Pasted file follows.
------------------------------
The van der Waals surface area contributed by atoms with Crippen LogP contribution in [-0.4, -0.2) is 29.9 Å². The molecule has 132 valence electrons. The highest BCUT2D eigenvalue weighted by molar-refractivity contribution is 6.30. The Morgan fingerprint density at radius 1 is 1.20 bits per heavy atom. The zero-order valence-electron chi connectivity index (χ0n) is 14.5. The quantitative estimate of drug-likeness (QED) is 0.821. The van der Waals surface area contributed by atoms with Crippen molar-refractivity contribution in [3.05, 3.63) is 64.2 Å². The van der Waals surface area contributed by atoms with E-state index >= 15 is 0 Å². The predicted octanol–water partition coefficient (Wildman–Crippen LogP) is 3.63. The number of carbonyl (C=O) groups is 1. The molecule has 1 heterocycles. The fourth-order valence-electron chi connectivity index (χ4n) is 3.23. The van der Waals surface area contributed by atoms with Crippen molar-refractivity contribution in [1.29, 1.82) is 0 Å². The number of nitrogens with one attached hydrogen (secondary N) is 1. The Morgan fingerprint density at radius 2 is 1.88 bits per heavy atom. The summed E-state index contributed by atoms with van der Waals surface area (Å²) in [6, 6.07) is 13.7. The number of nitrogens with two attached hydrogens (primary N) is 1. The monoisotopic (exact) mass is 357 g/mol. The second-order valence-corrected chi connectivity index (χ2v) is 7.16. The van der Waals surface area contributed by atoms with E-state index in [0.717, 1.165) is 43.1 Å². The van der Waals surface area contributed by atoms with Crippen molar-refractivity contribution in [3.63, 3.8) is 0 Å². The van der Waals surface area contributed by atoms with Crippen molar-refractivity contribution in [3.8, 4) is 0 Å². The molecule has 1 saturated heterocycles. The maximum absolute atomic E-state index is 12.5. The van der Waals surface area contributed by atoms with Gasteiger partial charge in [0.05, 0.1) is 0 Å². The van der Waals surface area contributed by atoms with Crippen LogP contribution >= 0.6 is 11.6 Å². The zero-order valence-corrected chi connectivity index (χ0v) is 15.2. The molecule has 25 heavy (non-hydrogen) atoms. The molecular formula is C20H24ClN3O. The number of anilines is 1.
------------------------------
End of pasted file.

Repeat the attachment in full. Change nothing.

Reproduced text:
The van der Waals surface area contributed by atoms with Crippen LogP contribution in [-0.4, -0.2) is 29.9 Å². The molecule has 132 valence electrons. The highest BCUT2D eigenvalue weighted by molar-refractivity contribution is 6.30. The Morgan fingerprint density at radius 1 is 1.20 bits per heavy atom. The zero-order valence-electron chi connectivity index (χ0n) is 14.5. The quantitative estimate of drug-likeness (QED) is 0.821. The van der Waals surface area contributed by atoms with Crippen molar-refractivity contribution in [3.05, 3.63) is 64.2 Å². The van der Waals surface area contributed by atoms with E-state index >= 15 is 0 Å². The predicted octanol–water partition coefficient (Wildman–Crippen LogP) is 3.63. The number of carbonyl (C=O) groups is 1. The molecule has 1 heterocycles. The fourth-order valence-electron chi connectivity index (χ4n) is 3.23. The van der Waals surface area contributed by atoms with Crippen molar-refractivity contribution in [1.29, 1.82) is 0 Å². The number of nitrogens with one attached hydrogen (secondary N) is 1. The Morgan fingerprint density at radius 2 is 1.88 bits per heavy atom. The summed E-state index contributed by atoms with van der Waals surface area (Å²) in [6, 6.07) is 13.7. The number of nitrogens with two attached hydrogens (primary N) is 1. The monoisotopic (exact) mass is 357 g/mol. The second-order valence-corrected chi connectivity index (χ2v) is 7.16. The van der Waals surface area contributed by atoms with E-state index in [0.717, 1.165) is 43.1 Å². The van der Waals surface area contributed by atoms with Crippen molar-refractivity contribution in [3.63, 3.8) is 0 Å². The van der Waals surface area contributed by atoms with Crippen molar-refractivity contribution in [3.8, 4) is 0 Å². The molecule has 1 saturated heterocycles. The maximum absolute atomic E-state index is 12.5. The van der Waals surface area contributed by atoms with Gasteiger partial charge in [0.05, 0.1) is 0 Å². The van der Waals surface area contributed by atoms with Crippen LogP contribution >= 0.6 is 11.6 Å². The zero-order valence-corrected chi connectivity index (χ0v) is 15.2. The molecule has 25 heavy (non-hydrogen) atoms. The molecular formula is C20H24ClN3O. The number of anilines is 1.